This post imported from StackExchange Physics at 2014-03-07 13:39 (UCT), posted by SE-user MBN
@Qmechanic and closevoters: I think the as duplicate suggested question is much broader, and that one very specific so they are in my opinion not the same. In addition, such a specific theoretical question should be allowed here, even if the answer to the question might be a nicely explained why from a physics point of view negative one and such a composite Lagrangian does not work. This is no reason to close the question.

This post imported from StackExchange Physics at 2014-03-07 13:39 (UCT), posted by SE-user Dilaton

1 Answer

+ 8 like - 0 dislike

Because the "theory" you write down doesn't exist. It's just a logically incoherent mixture of apples and oranges, using a well-known metaphor.

One can't construct a theory by simply throwing random pieces of Lagrangians taken from different theories as if we were throwing different things to the trash bin.

For numerous reasons, loop quantum gravity has problems with consistency (and ability to produce any large, nearly smooth space at all), but even if it implied the semi-realistic picture of gravity we hear in the most favorable appraisals by its champions, it has many properties that make it incompatible with the Standard Model, for example its Lorentz symmetry violation. This is a serious problem because the terms of the Standard Model are those terms that are renormalizable, Lorentz-invariant, and gauge-invariant. The Lorentz breaking imposed upon us by loop quantum gravity would force us to relax the requirement of the Lorentz invariance for the Standard Model terms as well, so we would have to deal with a much broader theory containing many other terms, not just the Lorentz-invariant ones, and it would simply not be the Standard Model anymore (and if would be infinitely underdetermined, too).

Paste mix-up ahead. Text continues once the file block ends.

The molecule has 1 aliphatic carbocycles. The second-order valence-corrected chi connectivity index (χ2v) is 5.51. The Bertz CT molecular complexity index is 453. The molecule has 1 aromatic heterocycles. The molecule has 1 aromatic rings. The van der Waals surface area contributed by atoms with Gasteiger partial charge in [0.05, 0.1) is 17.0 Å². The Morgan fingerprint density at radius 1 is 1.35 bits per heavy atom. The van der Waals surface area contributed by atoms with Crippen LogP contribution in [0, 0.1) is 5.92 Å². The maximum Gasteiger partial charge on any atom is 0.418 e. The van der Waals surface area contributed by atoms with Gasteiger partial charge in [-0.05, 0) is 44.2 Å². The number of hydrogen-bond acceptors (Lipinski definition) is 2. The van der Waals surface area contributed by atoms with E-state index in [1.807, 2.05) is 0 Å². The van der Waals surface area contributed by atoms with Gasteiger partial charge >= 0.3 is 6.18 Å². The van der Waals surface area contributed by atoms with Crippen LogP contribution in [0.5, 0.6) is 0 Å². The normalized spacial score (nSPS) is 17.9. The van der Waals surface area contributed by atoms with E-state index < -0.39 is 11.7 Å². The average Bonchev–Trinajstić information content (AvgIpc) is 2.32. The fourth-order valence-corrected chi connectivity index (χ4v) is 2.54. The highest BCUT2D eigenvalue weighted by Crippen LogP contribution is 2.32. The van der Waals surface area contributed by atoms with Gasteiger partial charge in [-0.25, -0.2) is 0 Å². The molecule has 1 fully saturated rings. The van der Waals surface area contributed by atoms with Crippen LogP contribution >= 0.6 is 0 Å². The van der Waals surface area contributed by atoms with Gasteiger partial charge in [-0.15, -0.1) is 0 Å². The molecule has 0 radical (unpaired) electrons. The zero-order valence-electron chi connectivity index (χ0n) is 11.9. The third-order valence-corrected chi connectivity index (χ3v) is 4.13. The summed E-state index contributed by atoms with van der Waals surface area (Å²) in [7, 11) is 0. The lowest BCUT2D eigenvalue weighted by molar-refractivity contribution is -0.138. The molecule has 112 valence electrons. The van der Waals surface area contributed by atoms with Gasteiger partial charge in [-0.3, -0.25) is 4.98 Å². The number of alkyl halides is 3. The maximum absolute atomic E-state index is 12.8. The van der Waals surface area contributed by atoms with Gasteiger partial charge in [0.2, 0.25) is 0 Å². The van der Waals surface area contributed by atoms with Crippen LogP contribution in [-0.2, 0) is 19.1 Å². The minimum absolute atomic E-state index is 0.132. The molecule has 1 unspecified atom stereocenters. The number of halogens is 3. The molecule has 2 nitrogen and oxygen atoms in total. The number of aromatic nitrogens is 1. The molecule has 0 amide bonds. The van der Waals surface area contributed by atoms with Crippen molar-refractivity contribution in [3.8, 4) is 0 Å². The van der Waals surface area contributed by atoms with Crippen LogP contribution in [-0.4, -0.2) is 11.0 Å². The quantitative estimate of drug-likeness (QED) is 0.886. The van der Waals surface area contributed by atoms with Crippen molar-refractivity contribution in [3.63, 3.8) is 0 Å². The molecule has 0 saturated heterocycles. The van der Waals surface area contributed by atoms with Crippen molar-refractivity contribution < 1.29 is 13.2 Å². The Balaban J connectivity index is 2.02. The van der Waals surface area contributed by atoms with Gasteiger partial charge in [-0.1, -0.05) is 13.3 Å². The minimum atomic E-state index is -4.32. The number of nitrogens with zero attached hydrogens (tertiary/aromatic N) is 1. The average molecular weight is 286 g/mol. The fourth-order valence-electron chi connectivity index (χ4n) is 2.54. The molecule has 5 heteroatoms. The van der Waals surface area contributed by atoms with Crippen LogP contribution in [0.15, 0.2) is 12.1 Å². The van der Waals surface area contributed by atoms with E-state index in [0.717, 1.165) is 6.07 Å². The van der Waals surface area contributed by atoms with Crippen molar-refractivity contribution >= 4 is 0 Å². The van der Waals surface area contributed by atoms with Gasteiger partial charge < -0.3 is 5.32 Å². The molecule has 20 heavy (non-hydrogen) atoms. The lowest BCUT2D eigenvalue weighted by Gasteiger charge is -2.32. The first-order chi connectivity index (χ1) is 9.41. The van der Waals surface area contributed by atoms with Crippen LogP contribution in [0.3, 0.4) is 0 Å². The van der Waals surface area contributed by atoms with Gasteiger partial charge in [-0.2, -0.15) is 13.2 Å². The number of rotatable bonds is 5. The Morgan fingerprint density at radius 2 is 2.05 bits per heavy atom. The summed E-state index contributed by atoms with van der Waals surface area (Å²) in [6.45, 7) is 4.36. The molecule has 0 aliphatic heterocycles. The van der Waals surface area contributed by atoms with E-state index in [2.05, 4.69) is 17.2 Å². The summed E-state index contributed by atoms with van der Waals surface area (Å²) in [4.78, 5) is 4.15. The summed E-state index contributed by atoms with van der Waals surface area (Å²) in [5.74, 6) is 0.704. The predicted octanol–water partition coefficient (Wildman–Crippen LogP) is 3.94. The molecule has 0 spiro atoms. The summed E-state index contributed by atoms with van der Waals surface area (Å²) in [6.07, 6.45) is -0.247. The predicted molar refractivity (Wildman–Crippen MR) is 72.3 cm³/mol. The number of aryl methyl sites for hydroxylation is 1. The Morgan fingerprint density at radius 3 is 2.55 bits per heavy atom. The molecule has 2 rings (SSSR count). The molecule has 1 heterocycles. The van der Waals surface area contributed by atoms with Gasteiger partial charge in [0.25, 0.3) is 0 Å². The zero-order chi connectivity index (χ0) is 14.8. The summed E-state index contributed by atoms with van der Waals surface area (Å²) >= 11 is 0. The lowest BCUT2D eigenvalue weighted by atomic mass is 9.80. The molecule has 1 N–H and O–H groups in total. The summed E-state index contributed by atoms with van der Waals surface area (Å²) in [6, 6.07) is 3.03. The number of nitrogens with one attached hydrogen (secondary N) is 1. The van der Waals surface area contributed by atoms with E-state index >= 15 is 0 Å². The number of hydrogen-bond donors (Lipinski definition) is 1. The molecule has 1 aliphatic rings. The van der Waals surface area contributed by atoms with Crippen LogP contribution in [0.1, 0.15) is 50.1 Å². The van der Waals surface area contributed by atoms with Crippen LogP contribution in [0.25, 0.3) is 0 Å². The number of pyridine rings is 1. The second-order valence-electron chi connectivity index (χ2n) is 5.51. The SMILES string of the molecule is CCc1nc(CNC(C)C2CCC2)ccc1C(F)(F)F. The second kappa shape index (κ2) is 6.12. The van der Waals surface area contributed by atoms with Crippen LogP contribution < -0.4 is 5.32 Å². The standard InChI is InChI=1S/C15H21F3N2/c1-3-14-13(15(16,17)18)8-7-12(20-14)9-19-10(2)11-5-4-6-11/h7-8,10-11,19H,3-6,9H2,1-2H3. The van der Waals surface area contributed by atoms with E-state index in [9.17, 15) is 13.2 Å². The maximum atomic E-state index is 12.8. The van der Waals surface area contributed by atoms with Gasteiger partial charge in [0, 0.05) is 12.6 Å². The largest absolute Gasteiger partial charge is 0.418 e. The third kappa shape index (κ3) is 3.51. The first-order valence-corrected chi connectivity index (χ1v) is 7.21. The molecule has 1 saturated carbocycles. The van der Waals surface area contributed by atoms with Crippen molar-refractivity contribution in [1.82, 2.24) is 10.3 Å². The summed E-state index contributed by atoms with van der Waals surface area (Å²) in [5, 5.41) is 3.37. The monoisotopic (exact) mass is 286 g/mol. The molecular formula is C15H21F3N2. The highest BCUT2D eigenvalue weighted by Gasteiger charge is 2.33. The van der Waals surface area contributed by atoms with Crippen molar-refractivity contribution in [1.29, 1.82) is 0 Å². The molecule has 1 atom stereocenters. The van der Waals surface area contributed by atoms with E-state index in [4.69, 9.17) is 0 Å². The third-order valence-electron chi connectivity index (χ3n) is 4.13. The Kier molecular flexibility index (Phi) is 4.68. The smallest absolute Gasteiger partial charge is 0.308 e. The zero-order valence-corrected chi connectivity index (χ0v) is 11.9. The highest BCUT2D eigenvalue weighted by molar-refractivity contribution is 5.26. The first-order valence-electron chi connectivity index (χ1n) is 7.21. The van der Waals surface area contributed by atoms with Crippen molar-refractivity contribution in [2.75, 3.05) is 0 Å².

And even if these incompatible properties weren't there, adding up several disconnected Lagrangians just isn't a unified theory of anything.

Two paragraphs above, the incompatibility was presented from the Standard Model's viewpoint – the addition of the dynamical geometry described by loop quantum gravity destroys some important properties of the quantum field theory which prevents us from constructing it. But we may also describe the incompatibility from the – far less reliable – viewpoint of loop quantum gravity. In loop quantum gravity, one describes the spacetime geometry in terms of some other variables you wrote down and one may derive that the areas etc. are effectively quantized so the space – geometrical quantities describing it – are "localized" in some regions of the space (the spin network, spin foam, etc.). This really means that the metric tensor that is needed to write the kinetic and other terms in the Standard Model is singular almost everywhere and can't be differentiated. The Standard Model does depend on the continuous character of the spacetime which loop quantum gravity claims to be violated in Nature. So even if we're neutral about the question whether the space is continuous to allow us to talk about all the derivatives etc., it's true that the two frameworks require contradictory answers to this question.

This post imported from StackExchange Physics at 2014-03-07 13:39 (UCT), posted by SE-user Luboš Motl
answered Jun 6, 2013 by Luboš Motl (10,178 points) [ no revision ]